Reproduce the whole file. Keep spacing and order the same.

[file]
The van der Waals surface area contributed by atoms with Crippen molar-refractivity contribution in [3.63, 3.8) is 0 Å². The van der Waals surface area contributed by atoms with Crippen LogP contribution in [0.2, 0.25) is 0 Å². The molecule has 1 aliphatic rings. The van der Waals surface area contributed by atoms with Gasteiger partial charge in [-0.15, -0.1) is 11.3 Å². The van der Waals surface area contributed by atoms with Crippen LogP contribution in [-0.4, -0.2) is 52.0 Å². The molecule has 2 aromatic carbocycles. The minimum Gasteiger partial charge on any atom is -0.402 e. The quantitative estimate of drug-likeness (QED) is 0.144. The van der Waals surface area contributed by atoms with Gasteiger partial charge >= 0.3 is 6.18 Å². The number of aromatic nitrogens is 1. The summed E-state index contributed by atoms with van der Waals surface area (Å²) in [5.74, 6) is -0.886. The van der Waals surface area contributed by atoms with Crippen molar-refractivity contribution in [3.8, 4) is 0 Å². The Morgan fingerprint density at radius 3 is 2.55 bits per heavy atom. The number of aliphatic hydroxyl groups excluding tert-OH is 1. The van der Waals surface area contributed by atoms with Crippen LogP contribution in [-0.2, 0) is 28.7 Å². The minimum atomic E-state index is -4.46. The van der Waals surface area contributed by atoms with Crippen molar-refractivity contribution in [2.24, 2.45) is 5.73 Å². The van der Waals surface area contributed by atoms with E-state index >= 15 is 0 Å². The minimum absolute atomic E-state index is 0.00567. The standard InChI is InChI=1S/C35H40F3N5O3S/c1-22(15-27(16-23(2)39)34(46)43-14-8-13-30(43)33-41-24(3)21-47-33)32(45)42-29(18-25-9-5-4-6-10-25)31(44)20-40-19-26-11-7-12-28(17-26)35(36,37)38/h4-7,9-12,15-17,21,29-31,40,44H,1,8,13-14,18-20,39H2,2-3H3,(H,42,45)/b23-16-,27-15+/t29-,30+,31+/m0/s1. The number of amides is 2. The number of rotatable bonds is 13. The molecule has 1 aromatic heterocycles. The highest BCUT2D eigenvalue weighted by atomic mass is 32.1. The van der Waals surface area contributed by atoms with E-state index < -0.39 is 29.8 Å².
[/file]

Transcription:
The van der Waals surface area contributed by atoms with Crippen molar-refractivity contribution in [3.63, 3.8) is 0 Å². The van der Waals surface area contributed by atoms with Crippen LogP contribution in [0.2, 0.25) is 0 Å². The molecule has 1 aliphatic rings. The van der Waals surface area contributed by atoms with Gasteiger partial charge in [-0.15, -0.1) is 11.3 Å². The van der Waals surface area contributed by atoms with Crippen LogP contribution in [-0.4, -0.2) is 52.0 Å². The molecule has 2 aromatic carbocycles. The minimum Gasteiger partial charge on any atom is -0.402 e. The quantitative estimate of drug-likeness (QED) is 0.144. The van der Waals surface area contributed by atoms with Gasteiger partial charge >= 0.3 is 6.18 Å². The number of aromatic nitrogens is 1. The summed E-state index contributed by atoms with van der Waals surface area (Å²) in [5.74, 6) is -0.886. The van der Waals surface area contributed by atoms with Crippen molar-refractivity contribution in [3.8, 4) is 0 Å². The Morgan fingerprint density at radius 3 is 2.55 bits per heavy atom. The number of aliphatic hydroxyl groups excluding tert-OH is 1. The van der Waals surface area contributed by atoms with Crippen LogP contribution in [-0.2, 0) is 28.7 Å². The minimum atomic E-state index is -4.46. The van der Waals surface area contributed by atoms with Crippen molar-refractivity contribution in [2.24, 2.45) is 5.73 Å². The van der Waals surface area contributed by atoms with E-state index >= 15 is 0 Å². The minimum absolute atomic E-state index is 0.00567. The standard InChI is InChI=1S/C35H40F3N5O3S/c1-22(15-27(16-23(2)39)34(46)43-14-8-13-30(43)33-41-24(3)21-47-33)32(45)42-29(18-25-9-5-4-6-10-25)31(44)20-40-19-26-11-7-12-28(17-26)35(36,37)38/h4-7,9-12,15-17,21,29-31,40,44H,1,8,13-14,18-20,39H2,2-3H3,(H,42,45)/b23-16-,27-15+/t29-,30+,31+/m0/s1. The number of amides is 2. The number of rotatable bonds is 13. The molecule has 1 aromatic heterocycles. The highest BCUT2D eigenvalue weighted by atomic mass is 32.1. The van der Waals surface area contributed by atoms with E-state index < -0.39 is 29.8 Å².